A More Targeted Approach to IDF Reservist Compensation

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Israeli reserve soldiers are making unimaginable sacrifices to protect their country. To rise to the challenge of meeting the IDF's expanded personnel needs, Israel's policy solutions must be as diverse as are the reservists serving this nation. A "one-size-fits-all" compensation approach will not cut it.

Photo by Michael Giladi/Flash90

When Israelis finish their compulsory service with the IDF, many become part of Israel's reserve forces, for which a typical, non-officer soldier can be called up to serve up until age 40. This deep seeded social contract may be facing significant changes before our eyes given Israel's security situation. On February 8, 2024, an amended draft of the Reserve Service Bill was posted for public comment—a bill that would extend the period of time for reserve service in general, and for wartime in particular. The immediate result of this would be to triple the number of reserve days and to raise the age of exemption of a non-officer soldier from reserve duty from 40 to 46, and for an officer to 50.  

The activation of the reserves following October 7 was all encompassing. Some 287,000 men and women were called up; as of this writing they have served an average of 61 days in uniform. This turnout was reflected not only in the large number of reservists (of whom a higher-than-usual 14% were women), but also in the relatively large number of casualties they have suffered. Those who bear the burden of reserve service left behind their families, their studies; their careers. They took up arms in full awareness that they might have to pay a heavy economic, domestic, and professional price, and sometimes even pay with their lives. Reservists represent a diverse mosaic of Israeli society, including residents from the center of the country and the periphery; with very different occupational, sectoral, and socioeconomic profiles. With this demographic diversity also comes a diversity of needs.

Now, just over four months into the war, the reservists are being gradually decommissioned. Now the issue of their livelihood, studies, and family comes to the fore and demands solutions. Reservists who returned to their jobs have begun receiving pink slips or a summons to a pre-dismissal hearing. Many spouses who were left at home to take care of children, finances, and household needs (according to the IDF Personnel Directorate, 112,000 reservists have spouses and children) have been sent on unpaid leave, fired, or had their hours reduced. Many reservists now find themselves moving from a war to protect the homeland to a war to protect their livelihoods and their homes.

As changes reflected in the Reserve Service Bill come under consideration, we cannot ignore the considerable weight this would add to the burden of military service, nor the deepening of inequality between the populations who serve and those who do not, such as the ultra-Orthodox. To help mitigate this burden, the Bill proposes an increase to the minimum daily compensation of reservists, set at NIS 310 (the equivalent of just over 80 dollars per day). It also notes "additional benefits and entitlements for the reserve officers [as] determined in recent months by government decisions."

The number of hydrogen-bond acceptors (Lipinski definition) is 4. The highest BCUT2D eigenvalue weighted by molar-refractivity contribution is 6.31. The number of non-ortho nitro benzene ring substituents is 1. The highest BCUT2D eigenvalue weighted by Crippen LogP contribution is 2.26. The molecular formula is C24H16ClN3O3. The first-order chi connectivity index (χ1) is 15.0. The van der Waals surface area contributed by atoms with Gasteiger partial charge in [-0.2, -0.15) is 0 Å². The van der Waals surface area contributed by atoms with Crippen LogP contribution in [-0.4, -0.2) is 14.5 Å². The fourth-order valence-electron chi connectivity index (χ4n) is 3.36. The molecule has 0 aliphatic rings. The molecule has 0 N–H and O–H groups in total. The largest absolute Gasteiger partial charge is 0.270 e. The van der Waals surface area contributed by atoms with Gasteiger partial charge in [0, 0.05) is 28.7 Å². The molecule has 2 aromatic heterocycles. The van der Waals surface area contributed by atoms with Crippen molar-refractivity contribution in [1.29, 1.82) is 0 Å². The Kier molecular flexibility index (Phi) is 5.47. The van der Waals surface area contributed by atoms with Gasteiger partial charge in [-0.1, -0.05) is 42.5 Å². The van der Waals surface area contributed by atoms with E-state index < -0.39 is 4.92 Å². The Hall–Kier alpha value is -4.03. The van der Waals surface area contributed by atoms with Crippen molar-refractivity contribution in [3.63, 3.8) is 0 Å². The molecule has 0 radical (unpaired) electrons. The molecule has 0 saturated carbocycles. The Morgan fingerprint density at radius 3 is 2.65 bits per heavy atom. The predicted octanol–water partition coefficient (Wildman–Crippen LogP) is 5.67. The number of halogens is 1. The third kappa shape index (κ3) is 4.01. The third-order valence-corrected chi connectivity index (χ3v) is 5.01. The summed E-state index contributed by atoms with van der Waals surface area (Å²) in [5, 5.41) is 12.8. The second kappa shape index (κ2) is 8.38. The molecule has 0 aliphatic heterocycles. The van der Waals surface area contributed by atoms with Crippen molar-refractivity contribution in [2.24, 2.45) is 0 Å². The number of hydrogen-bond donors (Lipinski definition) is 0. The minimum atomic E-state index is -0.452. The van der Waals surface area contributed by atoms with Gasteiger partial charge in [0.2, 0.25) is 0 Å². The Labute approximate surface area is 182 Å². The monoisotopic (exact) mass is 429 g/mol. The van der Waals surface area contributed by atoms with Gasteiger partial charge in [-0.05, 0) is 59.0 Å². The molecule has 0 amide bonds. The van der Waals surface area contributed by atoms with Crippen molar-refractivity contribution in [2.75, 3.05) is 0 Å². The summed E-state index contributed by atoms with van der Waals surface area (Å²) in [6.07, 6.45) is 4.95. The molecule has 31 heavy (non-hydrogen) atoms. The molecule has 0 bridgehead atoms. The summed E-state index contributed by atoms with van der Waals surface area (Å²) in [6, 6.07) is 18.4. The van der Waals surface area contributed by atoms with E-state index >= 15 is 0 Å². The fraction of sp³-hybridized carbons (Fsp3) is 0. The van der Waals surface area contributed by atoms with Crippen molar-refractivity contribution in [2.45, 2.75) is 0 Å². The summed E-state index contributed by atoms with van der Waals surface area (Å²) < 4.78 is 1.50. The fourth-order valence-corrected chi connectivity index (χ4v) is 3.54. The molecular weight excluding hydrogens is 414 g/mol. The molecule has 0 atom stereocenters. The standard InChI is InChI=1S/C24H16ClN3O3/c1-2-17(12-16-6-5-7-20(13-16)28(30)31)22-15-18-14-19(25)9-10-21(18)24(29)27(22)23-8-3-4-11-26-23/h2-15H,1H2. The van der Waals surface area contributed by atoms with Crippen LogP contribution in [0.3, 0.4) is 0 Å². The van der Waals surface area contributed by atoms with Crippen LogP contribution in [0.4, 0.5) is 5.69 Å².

Such benefits are presented as a comprehensive measure in response to the needs of reservists, but they are not sufficiently sensitive or adaptive to the varying needs of service members across different types of employment status (e.g., salaried employee, self-employed, student), population sectors, or socioeconomic status. Additional measures are needed in order to bridge the gap, including additional compensation and benefits. Take, for example, a student who must work in order to finance their academic studies. For these cases, it is recommended to establish criteria to finance a certain level of living and housing expenses, so they do not end up in a situation in which they are forced to decide between continuing to work or continuing to study.

To support salaried employees and their families, it is recommended to extend the period of protection against layoffs from 60 to 90 days for reservists and from 30 to 60 days for their spouses. In cases of layoffs, during the period of time between the date of dismissal from work until they are recalled for duty, it is recommended to enshrine in the law continuity of employment, such that they are entitled to benefits such as unemployment. 

Policy solutions that offer differential responses for the diverse needs of reservists from different occupational, sectoral, and socioeconomic groups will provide a more targeted solution. It is essential that these issues be seriously considered as we work towards expanding reserve service and meeting the personnel needs of the IDF.  Above all, it is critical to appropriately compensate the men and women for the sacrifice they are making for their country, ensuring compensation increases alongside the days of service required, and that such compensation be adjusted to suit the needs of different populations as much as possible.


This article was published in the Jerusalem Post.